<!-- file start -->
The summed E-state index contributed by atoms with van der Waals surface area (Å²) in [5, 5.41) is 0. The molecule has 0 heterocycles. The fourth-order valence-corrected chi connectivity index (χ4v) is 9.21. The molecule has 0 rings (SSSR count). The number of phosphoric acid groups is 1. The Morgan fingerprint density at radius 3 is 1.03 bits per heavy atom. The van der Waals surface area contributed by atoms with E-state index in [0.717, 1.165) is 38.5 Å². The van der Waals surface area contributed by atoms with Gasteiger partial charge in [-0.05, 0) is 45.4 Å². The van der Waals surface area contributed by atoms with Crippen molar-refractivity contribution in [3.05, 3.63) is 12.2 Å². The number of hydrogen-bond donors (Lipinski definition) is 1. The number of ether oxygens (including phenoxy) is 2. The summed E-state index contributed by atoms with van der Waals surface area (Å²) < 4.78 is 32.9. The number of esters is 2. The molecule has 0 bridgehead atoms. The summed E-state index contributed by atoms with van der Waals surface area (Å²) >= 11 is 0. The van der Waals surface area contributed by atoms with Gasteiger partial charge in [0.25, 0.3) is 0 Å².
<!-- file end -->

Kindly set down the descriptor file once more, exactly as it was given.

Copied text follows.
The summed E-state index contributed by atoms with van der Waals surface area (Å²) in [5, 5.41) is 0. The molecule has 0 heterocycles. The fourth-order valence-corrected chi connectivity index (χ4v) is 9.21. The molecule has 0 rings (SSSR count). The number of phosphoric acid groups is 1. The Morgan fingerprint density at radius 3 is 1.03 bits per heavy atom. The van der Waals surface area contributed by atoms with E-state index in [0.717, 1.165) is 38.5 Å². The van der Waals surface area contributed by atoms with Gasteiger partial charge in [-0.05, 0) is 45.4 Å². The van der Waals surface area contributed by atoms with Crippen molar-refractivity contribution in [3.05, 3.63) is 12.2 Å². The number of hydrogen-bond donors (Lipinski definition) is 1. The number of ether oxygens (including phenoxy) is 2. The summed E-state index contributed by atoms with van der Waals surface area (Å²) < 4.78 is 32.9. The number of esters is 2. The molecule has 0 bridgehead atoms. The summed E-state index contributed by atoms with van der Waals surface area (Å²) >= 11 is 0. The van der Waals surface area contributed by atoms with Gasteiger partial charge in [0.25, 0.3) is 0 Å².